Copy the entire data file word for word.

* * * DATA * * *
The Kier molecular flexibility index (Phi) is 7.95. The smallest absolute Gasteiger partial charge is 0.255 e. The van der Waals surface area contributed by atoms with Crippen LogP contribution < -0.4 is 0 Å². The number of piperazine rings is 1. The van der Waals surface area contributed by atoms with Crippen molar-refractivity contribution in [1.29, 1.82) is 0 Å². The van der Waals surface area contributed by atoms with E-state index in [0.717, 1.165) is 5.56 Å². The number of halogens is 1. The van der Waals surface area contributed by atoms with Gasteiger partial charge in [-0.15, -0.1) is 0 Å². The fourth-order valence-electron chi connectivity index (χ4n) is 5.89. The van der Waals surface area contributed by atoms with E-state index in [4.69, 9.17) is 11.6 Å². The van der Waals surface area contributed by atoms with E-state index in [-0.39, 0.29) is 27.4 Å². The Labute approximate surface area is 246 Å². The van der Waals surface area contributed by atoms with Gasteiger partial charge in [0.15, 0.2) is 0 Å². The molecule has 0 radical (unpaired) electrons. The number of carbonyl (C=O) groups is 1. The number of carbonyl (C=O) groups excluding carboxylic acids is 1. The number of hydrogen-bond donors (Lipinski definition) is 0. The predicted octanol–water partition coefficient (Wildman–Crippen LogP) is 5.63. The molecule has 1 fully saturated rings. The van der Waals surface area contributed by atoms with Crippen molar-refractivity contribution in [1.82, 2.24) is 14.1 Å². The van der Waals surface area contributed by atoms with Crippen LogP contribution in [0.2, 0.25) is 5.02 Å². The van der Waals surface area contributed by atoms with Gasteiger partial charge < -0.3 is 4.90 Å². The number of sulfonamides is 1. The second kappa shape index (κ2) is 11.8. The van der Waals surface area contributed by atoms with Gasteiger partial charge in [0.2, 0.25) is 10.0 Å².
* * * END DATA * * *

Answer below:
The Kier molecular flexibility index (Phi) is 7.95. The smallest absolute Gasteiger partial charge is 0.255 e. The van der Waals surface area contributed by atoms with Crippen LogP contribution < -0.4 is 0 Å². The number of piperazine rings is 1. The van der Waals surface area contributed by atoms with Crippen molar-refractivity contribution in [1.29, 1.82) is 0 Å². The van der Waals surface area contributed by atoms with E-state index in [0.717, 1.165) is 5.56 Å². The number of halogens is 1. The van der Waals surface area contributed by atoms with Gasteiger partial charge in [-0.15, -0.1) is 0 Å². The fourth-order valence-electron chi connectivity index (χ4n) is 5.89. The van der Waals surface area contributed by atoms with E-state index in [4.69, 9.17) is 11.6 Å². The van der Waals surface area contributed by atoms with E-state index in [-0.39, 0.29) is 27.4 Å². The Labute approximate surface area is 246 Å². The van der Waals surface area contributed by atoms with Gasteiger partial charge in [0.15, 0.2) is 0 Å². The molecule has 0 radical (unpaired) electrons. The number of carbonyl (C=O) groups is 1. The number of carbonyl (C=O) groups excluding carboxylic acids is 1. The number of hydrogen-bond donors (Lipinski definition) is 0. The predicted octanol–water partition coefficient (Wildman–Crippen LogP) is 5.63. The molecule has 1 fully saturated rings. The van der Waals surface area contributed by atoms with Crippen molar-refractivity contribution in [1.82, 2.24) is 14.1 Å². The van der Waals surface area contributed by atoms with Crippen LogP contribution in [0.2, 0.25) is 5.02 Å². The van der Waals surface area contributed by atoms with Gasteiger partial charge < -0.3 is 4.90 Å². The number of sulfonamides is 1. The second kappa shape index (κ2) is 11.8. The van der Waals surface area contributed by atoms with Gasteiger partial charge in [0.2, 0.25) is 10.0 Å².